We are just about half way through 2020, and the anxiety is high. It’s hurricane season again, though this time in the midst of the worst global pandemic in our lifetime, Coronavirus/COVID 19. Many of us still have vividly chilling memories of Hurricanes Irma and Maria from almost three (3) years ago. Nonetheless, we are blessed in so many ways by the grace of God to have survived the fury of those storms, though for many with only the clothes on our backs and the overwhelming outpouring of recovery support from friends, family and other good Samaritans from around the world. Day-by-day we continue to grapple with the stress and strain of losing loved ones, homes, businesses, jobs and our physical, emotional and mental health. As a community, though, we heralded New Year’s Day 2020 as a beacon point for pulling our lives back together and getting “back to normal.”
So much for that; now that the first half of 2020 is about to be retired, whatever notion of “back to normal” has been replaced by a “new normal” that is unpredictable, nuanced and highly volatile. Record-breaking unemployment, abrupt closures of schools, universities, churches, restaurants and other businesses, in addition to beaches and other public places, have become commonplace over the past few months. Social distancing, facial masks, work from home, online education and virtual graduations have become part and parcel of the “new normal” to which most, if not all, of us have little, if any control.
During this time, we have been introduced to distance grieving of loved ones’ funerals through Facebook Live. We now visit parents, grandchildren or children by ZOOM, if not from inside our vehicles while talking through rolled down car windows from at least ten (10) feet away. We are redefining what it means to be “social beings” under the present circumstances. While this occurs, we find ourselves forced to refine our relationships with one another, the world at large and the environment.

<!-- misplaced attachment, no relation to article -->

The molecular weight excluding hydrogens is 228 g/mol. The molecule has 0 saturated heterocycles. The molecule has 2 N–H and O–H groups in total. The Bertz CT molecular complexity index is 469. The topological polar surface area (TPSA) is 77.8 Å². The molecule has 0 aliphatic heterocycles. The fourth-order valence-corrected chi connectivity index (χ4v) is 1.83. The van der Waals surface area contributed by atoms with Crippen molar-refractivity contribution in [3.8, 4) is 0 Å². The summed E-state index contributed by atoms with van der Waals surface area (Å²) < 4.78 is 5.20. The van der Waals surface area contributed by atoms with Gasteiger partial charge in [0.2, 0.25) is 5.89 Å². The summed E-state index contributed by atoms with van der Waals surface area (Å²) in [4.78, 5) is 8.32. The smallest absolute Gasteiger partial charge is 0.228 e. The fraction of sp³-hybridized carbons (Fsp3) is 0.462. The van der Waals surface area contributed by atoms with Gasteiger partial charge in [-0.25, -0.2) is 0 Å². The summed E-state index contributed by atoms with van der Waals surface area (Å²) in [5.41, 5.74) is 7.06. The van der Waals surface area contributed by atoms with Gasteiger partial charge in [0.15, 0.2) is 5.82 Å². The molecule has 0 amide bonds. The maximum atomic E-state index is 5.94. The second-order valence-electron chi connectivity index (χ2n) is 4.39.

In this moment in history, we are forced once again to confront fundamental differences in equity, which like the magma of a volcano have been slowly boiling beneath the surface of American life for generations after generations. Most recently this social volcano had erupted in mass demonstration and public discourse across the country and throughout the world. Social justice, personal responsibility, race relations, climate change and the economy have been propelled to the forefront of the American and world consciousness. They are also front and center in what is projected to be highly contentious national and local election year politics.
As the last lap months of 2020 commence on July 1st, every man, woman or child in the territory, whether young or old, instinctively recognizes that the “new normal” requires each one of us to step forward, be counted and decide what role we will play in preserving each other’s safety, the safety of our island home and in determining our future. It requires each of us to be active and proactive. Standing on the stoop or soap box, while proclaiming that the sky has fallen without being active doers of anything constructive only adds to the anxiety. Amidst the uncertainty of 2020, we are also assured of certain time-endured Virgin Islands core values: respect given is respect received; every voice has a right to speak freely; every ear has the right to interpret what has been spoken; basic fairness is a guarantee and no one is regarded as more valuable than the next.
In the end, when the dust settles, the “new normal” must reflect a dignified balance of our core values and the various differences that must be navigated and negotiated as Americans and as a Virgin Islands community. Whether it’s the “back to normal” or the “new normal,” when the dust settles, we are still in this together. “Sticks in a bundle are unbreakable” — (Bondei Proverb).
Editor’s note: Moleto A. Smith Jr., a St. Thomas resident, is the executive director of the St. Thomas East End Medical Center Corporation.